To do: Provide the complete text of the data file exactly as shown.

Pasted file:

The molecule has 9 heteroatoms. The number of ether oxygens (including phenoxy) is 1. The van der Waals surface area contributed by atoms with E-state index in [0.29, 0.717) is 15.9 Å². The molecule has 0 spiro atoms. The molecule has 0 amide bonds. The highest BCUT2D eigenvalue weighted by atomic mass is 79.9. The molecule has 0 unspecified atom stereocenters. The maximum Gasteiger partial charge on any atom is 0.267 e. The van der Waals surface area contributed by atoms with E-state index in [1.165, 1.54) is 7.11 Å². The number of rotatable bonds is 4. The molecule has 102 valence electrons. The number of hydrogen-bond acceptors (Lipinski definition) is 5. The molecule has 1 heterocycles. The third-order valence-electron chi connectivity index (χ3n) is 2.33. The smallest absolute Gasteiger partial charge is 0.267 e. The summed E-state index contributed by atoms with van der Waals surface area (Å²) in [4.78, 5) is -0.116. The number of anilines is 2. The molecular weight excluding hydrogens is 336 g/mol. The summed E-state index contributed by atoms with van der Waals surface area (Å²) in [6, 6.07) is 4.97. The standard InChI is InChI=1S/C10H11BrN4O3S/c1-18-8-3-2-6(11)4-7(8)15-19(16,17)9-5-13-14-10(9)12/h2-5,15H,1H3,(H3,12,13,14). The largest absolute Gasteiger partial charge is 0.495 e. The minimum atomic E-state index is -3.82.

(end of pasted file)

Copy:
The molecule has 9 heteroatoms. The number of ether oxygens (including phenoxy) is 1. The van der Waals surface area contributed by atoms with E-state index in [0.29, 0.717) is 15.9 Å². The molecule has 0 spiro atoms. The molecule has 0 amide bonds. The highest BCUT2D eigenvalue weighted by atomic mass is 79.9. The molecule has 0 unspecified atom stereocenters. The maximum Gasteiger partial charge on any atom is 0.267 e. The van der Waals surface area contributed by atoms with E-state index in [1.165, 1.54) is 7.11 Å². The number of rotatable bonds is 4. The molecule has 102 valence electrons. The number of hydrogen-bond acceptors (Lipinski definition) is 5. The molecule has 1 heterocycles. The third-order valence-electron chi connectivity index (χ3n) is 2.33. The smallest absolute Gasteiger partial charge is 0.267 e. The summed E-state index contributed by atoms with van der Waals surface area (Å²) in [4.78, 5) is -0.116. The number of anilines is 2. The molecular weight excluding hydrogens is 336 g/mol. The summed E-state index contributed by atoms with van der Waals surface area (Å²) in [6, 6.07) is 4.97. The standard InChI is InChI=1S/C10H11BrN4O3S/c1-18-8-3-2-6(11)4-7(8)15-19(16,17)9-5-13-14-10(9)12/h2-5,15H,1H3,(H3,12,13,14). The largest absolute Gasteiger partial charge is 0.495 e. The minimum atomic E-state index is -3.82.